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Gangliosides pp 97-141 | Cite as

Ganglioside Metabolism and Its Inherited Diseases

  • Bernadette Breiden
  • Konrad SandhoffEmail author
Part of the Methods in Molecular Biology book series (MIMB, volume 1804)

Abstract

Gangliosides are sialic acid containing glycosphingolipids, which are abundant in mammalian brain tissue. Several fatal human diseases are caused by defects in glycolipid metabolism. Defects in their degradation lead to an accumulation of metabolites upstream of the defective reactions, whereas defects in their biosynthesis lead to diverse problems in a large number of organs.

Gangliosides are primarily positioned with their ceramide anchor in the neuronal plasma membrane and the glycan head group exposed on the cell surface. Their biosynthesis starts in the endoplasmic reticulum with the formation of the ceramide anchor, followed by sequential glycosylation reactions, mainly at the luminal surface of Golgi and TGN membranes, a combinatorial process, which is catalyzed by often promiscuous membrane-bound glycosyltransferases.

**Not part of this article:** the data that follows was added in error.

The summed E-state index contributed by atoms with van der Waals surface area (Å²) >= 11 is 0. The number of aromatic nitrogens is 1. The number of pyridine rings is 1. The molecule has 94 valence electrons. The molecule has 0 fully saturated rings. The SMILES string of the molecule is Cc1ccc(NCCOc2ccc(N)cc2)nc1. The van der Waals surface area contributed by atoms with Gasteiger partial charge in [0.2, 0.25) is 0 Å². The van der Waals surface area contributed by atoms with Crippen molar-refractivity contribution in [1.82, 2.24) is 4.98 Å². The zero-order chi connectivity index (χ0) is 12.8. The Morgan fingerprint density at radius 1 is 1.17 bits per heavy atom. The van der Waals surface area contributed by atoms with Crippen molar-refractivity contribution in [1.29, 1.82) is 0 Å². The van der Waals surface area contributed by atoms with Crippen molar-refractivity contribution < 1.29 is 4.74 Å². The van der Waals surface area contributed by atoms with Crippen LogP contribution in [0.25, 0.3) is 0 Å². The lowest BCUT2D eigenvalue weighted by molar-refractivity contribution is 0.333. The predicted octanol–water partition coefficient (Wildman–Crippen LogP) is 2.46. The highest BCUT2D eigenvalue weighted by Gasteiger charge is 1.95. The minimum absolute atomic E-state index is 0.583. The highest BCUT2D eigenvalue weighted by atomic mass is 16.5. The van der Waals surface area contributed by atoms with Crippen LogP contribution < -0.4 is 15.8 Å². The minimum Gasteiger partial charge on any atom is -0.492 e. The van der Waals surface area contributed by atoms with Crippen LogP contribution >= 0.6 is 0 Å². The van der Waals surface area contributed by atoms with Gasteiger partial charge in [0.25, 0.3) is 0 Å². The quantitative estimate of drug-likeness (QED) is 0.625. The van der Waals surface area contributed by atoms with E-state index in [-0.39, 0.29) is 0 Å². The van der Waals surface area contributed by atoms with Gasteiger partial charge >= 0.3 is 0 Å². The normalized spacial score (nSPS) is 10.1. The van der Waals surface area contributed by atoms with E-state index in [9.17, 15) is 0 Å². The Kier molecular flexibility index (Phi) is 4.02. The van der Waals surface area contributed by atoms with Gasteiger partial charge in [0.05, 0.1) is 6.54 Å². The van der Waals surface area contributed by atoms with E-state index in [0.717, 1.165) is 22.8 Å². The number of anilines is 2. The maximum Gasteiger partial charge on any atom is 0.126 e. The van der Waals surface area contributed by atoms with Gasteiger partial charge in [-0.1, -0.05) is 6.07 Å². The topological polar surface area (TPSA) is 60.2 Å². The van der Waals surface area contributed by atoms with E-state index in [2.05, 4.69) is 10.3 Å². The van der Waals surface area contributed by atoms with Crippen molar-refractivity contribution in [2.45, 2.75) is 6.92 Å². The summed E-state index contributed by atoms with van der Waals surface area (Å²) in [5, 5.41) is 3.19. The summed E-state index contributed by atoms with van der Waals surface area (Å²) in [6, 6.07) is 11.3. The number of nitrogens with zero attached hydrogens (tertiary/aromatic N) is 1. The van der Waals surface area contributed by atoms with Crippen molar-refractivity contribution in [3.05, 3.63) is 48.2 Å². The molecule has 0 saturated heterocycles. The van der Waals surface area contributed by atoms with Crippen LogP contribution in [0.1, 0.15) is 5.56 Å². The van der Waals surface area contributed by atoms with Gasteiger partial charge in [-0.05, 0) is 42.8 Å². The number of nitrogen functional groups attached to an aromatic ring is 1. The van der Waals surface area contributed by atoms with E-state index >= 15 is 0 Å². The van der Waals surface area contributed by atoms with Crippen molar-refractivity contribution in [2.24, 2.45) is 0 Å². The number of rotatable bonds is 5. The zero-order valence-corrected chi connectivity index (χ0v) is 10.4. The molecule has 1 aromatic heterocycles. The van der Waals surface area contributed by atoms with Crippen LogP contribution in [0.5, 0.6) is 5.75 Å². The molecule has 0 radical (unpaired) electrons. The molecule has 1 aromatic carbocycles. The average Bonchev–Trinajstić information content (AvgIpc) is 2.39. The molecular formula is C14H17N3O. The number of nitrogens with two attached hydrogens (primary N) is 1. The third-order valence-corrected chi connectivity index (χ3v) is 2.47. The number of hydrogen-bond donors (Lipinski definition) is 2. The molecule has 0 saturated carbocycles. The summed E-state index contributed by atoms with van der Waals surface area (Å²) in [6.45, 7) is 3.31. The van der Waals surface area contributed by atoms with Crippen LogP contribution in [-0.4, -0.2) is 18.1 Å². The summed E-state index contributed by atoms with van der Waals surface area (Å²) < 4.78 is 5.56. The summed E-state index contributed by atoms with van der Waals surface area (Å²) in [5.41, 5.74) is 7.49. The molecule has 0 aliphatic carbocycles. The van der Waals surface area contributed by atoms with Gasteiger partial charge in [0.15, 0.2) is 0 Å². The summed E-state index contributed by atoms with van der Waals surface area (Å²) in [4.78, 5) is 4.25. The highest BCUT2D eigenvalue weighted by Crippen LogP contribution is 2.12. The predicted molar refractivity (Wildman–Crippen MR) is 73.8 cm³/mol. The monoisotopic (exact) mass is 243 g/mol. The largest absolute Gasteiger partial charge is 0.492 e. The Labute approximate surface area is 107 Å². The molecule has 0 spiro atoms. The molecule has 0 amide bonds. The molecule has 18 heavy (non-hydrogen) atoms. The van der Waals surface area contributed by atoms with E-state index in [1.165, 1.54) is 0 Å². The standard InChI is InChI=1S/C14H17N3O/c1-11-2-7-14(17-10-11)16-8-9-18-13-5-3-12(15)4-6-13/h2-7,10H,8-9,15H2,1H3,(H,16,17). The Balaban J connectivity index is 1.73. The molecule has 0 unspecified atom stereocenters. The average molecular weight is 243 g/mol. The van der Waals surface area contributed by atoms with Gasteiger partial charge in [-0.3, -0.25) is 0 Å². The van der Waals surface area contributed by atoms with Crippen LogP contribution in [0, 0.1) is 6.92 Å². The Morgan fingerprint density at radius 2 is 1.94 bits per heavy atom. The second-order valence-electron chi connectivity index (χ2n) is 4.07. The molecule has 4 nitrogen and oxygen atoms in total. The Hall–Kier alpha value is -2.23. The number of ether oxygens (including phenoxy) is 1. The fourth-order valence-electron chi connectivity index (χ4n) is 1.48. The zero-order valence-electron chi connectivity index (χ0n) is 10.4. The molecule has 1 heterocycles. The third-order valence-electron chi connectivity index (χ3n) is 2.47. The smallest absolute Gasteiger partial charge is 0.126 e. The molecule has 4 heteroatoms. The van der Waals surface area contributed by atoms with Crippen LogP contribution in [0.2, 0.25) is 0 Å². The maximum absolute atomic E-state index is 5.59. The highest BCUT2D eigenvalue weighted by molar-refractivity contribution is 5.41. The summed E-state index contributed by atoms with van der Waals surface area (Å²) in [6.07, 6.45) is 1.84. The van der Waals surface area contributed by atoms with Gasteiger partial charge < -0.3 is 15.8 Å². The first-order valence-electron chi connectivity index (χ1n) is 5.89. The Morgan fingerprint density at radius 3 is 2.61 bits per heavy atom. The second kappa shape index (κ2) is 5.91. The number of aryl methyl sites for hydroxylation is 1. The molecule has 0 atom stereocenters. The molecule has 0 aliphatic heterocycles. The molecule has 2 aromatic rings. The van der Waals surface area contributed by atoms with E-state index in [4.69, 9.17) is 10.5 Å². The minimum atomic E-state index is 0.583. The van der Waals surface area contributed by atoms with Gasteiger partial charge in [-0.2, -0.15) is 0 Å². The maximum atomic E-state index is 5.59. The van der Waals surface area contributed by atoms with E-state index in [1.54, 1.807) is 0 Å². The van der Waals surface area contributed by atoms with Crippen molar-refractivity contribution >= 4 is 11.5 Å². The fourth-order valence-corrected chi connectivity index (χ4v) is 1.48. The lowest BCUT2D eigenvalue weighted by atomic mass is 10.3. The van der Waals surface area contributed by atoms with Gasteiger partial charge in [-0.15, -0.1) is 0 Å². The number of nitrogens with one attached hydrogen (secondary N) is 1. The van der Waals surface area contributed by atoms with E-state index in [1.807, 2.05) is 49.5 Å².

Thereafter, the gangliosides are transported to the plasma membrane by exocytotic membrane flow. After endocytosis, they are degraded within the endolysosomal compartments by a complex machinery of degrading enzymes, lipid-binding activator proteins, and negatively charged lipids.

Keywords

Glycosphingolipids Biosynthesis Catabolism Bis(monoacylglycero)phosphate Sialic acid Membranes Luminal vesicles Ceramide Gangliosidosis 

Notes

Acknowledgments

We thank Roger Sandhoff and Christina Schuette for helpful corrections and discussions. This work was supported by German Research Foundation Grants SFB 645 and TRR83.

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© Springer Science+Business Media, LLC, part of Springer Nature 2018

Authors and Affiliations

  1. 1.LIMES Institute, Membrane Biology & Lipid Biochemistry Unit, Kekulé-Institut für Organische Chemie und BiochemieUniversität BonnBonnGermany

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